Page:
In the early 20th century, American industrialization gave rise to a new sartorial distinction between classes. Managers, administrators, and anyone else who worked in an office favored crisp, white shirts on the job. Manual laborers, meanwhile, donned dark, durable attire better suited to factory and farm work.
Before long, the “white collar” became both an emblem of aspirational prosperity for urban newcomers and a loathsome reminder of pencil-pushers’ privilege. “If the boy raised in jeans and gingham and permitted a white collar only on Sundays and holidays comes subconsciously to associate the white collar with ease, enjoyment and respectability, is it not natural?” a Louisiana newspaper editorial argued in 1910. “And if he follows the lure of the white collar to the city and gets a job in which he can wear a white collar all the week, and though he spends all his extra pay in keeping his collar and cuffs and shirt white, what does it matter, so long as he is satisfied?”
People had begun using blue collar by the 1920s, which etymologist Barry Popik suggests may have just been the most natural way to distinguish the working class from their white-collar counterparts. “If we may call professions and office positions white collar jobs, we may call the trades blue collar jobs,” a local California newspaper printed in 1924. Blue wasn’t the only color worn by laborers, but it was popular—American demand for denim had predated the Gold Rush, and its lightweight cousin, chambray, was worn by everyone from farmhands to military members.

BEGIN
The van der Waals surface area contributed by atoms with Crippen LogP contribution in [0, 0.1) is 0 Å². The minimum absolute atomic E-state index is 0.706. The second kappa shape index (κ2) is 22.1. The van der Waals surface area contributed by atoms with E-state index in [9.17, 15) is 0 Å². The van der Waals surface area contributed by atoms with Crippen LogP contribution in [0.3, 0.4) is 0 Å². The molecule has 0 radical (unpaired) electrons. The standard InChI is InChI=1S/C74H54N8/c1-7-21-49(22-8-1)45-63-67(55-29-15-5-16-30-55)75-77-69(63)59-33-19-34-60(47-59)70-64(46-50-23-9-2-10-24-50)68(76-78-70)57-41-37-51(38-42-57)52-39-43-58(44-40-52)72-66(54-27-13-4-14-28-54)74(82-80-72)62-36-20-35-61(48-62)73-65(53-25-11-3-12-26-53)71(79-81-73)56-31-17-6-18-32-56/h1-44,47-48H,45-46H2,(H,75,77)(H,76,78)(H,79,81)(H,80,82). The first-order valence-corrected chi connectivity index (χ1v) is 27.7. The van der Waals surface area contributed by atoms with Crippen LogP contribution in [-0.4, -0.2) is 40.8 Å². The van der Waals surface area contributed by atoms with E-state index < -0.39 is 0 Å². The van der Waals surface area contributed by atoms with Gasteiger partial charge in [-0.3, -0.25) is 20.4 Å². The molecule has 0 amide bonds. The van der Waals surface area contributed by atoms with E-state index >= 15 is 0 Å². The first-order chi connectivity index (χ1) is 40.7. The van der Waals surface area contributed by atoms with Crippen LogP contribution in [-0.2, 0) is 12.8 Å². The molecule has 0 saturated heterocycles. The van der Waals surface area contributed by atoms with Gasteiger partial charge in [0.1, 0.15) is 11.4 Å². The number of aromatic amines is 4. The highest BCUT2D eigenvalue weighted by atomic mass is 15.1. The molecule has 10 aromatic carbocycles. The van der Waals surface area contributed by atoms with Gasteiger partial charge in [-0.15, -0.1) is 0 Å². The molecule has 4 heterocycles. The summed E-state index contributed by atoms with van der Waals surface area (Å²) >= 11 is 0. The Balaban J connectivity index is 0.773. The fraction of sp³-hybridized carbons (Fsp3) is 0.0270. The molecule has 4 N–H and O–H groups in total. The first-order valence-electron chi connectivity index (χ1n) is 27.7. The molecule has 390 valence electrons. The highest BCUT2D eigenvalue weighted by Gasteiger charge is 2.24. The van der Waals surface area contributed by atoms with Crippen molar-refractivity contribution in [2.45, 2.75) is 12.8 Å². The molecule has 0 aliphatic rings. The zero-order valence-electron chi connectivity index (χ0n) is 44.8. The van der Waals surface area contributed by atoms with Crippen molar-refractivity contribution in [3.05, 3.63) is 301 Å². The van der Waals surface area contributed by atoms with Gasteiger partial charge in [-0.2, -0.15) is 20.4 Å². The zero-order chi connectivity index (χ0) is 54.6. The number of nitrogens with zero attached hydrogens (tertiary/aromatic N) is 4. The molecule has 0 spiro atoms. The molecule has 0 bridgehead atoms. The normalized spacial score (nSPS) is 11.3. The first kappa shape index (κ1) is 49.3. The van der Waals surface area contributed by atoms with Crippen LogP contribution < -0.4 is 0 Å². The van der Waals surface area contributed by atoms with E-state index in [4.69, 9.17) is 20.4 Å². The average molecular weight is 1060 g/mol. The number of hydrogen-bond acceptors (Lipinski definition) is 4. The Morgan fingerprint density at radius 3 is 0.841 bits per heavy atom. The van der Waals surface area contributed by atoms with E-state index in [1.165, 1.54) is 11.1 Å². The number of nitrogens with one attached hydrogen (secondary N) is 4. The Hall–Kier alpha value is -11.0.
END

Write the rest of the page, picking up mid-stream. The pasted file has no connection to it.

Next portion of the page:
Though white-collar workers were purportedly better educated, better paid, and all around better off than blue-collar workers, it was something of an open secret that only the upper echelons of businesspeople experienced such success.
“It is a fact with which every union workingman is familiar, that his most bitter despisers are the petty underlings of the business world, the poor office-clerks, who are often the worst exploited of proletarians, but who, because they are allowed to wear a white collar and to work in the office with the boss, regard themselves as members of the capitalist class,” Upton Sinclair wrote in 1919.
Despite the fact that new machinery helped ease the physical strain on blue-collar workers—and they could even earn more than desk dwellers—the social prestige that came with an office job often outweighed those considerations. As one New York banker told Montana’s Great Falls Tribune in 1924, “It is quite possible that to this white-collar host money means less than a respected place in the community—one which, according to common belief, cannot be attained if overalls are worn to work.”
A century later, society is still struggling to shake off that mentality. While construction workers, electricians, mechanics, many other blue-collar laborers are highly skilled and highly compensated, a stiff white collar continues to carry a certain air of importance (though today’s white-collar workers are just as likely to be wearing T-shirts).
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